I encourage you to read Mears’ much longer exposé at Jezebel.

Originally posted in 2010.

Lisa Wade, PhD is a professor at Occidental College. She is the author of American Hookup, a book about college sexual culture, and a textbook about gender. You can follow her on Twitter, Facebook, and Instagram.

Flashback Friday.

I just have to say “wow” to this ad for Quartz counter tops, sent it by Lisa Ray of Parents for Ethical Marketing and Corporate Babysitter:

The ad depicts a little girl fantasizing about growing up, but growing up means (extremely) high patent leather pumps; growing up means sexualizing herself.

And the ad does sexualize the little girl who, from the top-scanning-down, looks like a sweet girl trying on mommy’s shoes, but from the bottom-scanning-up, looks like an adult woman who suddenly transforms into a child. The white cotton dress implies innocence and purity, but it’s a costume we regularly see adult women wear when we want to both sexualize and infantilize them. In other words, this ad nicely plays into the mythology endorsed by pedophiles that even little girls want to feel sexy, even little girls want men’s attention, even little girls want sex.

And, yet, we are supposed to think this is sweet. The text, “Harmonizing Beautifully with Life” is, of course, ostensibly about the counter tops. But aligned with the image, it naturalizes both the girl’s fantasy and the conflation of female sex with the performance of sexualized femininity (it’s just “life”; as if there’s a gene for Christian Louboutin shoes that activates in the presence of double X chromosomes). More than simply naturalizing the girl’s fantasy of self-objectification, it endorses it (it’s beautiful harmony).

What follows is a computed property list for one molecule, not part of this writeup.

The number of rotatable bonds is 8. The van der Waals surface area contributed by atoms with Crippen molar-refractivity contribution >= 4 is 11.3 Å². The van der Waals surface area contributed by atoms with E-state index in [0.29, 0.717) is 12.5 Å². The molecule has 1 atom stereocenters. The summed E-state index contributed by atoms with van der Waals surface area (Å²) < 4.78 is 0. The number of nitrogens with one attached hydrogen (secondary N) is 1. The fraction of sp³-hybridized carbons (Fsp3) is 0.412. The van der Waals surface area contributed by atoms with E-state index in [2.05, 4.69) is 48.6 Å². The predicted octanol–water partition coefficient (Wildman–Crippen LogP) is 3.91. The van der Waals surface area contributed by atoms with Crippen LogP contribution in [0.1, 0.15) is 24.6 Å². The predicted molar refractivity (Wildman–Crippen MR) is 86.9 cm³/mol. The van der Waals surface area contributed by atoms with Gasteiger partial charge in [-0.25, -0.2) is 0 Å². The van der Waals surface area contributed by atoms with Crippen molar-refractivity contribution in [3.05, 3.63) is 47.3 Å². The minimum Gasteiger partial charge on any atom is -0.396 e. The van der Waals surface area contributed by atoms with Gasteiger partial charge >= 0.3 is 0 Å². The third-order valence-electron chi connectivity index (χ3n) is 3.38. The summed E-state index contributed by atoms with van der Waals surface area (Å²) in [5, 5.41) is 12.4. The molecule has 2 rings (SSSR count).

Notice also the class story in the ad. Who exactly is class privileged enough to have the freedom to allow “the quiet moments” to “steal the show”? Well, apparently people who are rich enough to wear Louboutin shoes. Louboutin began putting red soles on all his shoes as a not-so-subtle way to advertise that the shoe was Louboutin and, therefore, a very expensive shoe. It worked.  Fashion writers started pointing out the red soles with glee, as in this story about Angeline Jolie on a red carpet. The fact that the sole of this shoe is red is no accident, it’s meant to add class to the counter tops, in both senses of the word.

A final word on race: That the girl in the ad is white is no accident. And it’s not only because marketers expect the majority of their customers to be white, but because of what whiteness represents. Her white skin symbolizes the same thing that the white counter tops and white dress symbolize: purity, cleanliness, even innocence. It is only because all those symbolic elements are there that we can put a black patent leather heel with a red sole on her and still think “sweet.”  Imagine the same ad with a black child. In the U.S., black women are often stereotyped as sexually loose, morally corrupt, irresponsible teen mothers on welfare. With that symbolic baggage, this ad would be a morality lesson on the hypersexuality of black girls and their propensity to “grow up too fast.” It wouldn’t look sweet, it’d look dangerous.

“Harmonizing beautifully,” indeed.

Originally posted in 2010.

Lisa Wade, PhD is a professor at Occidental College. She is the author of American Hookup, a book about college sexual culture, and a textbook about gender. You can follow her on Twitter, Facebook, and Instagram.

Hoooo-ray! This (newly described by science) spider has 8 legs and it’s doing cartwheels to celebrate SocImages’ 8th birthday!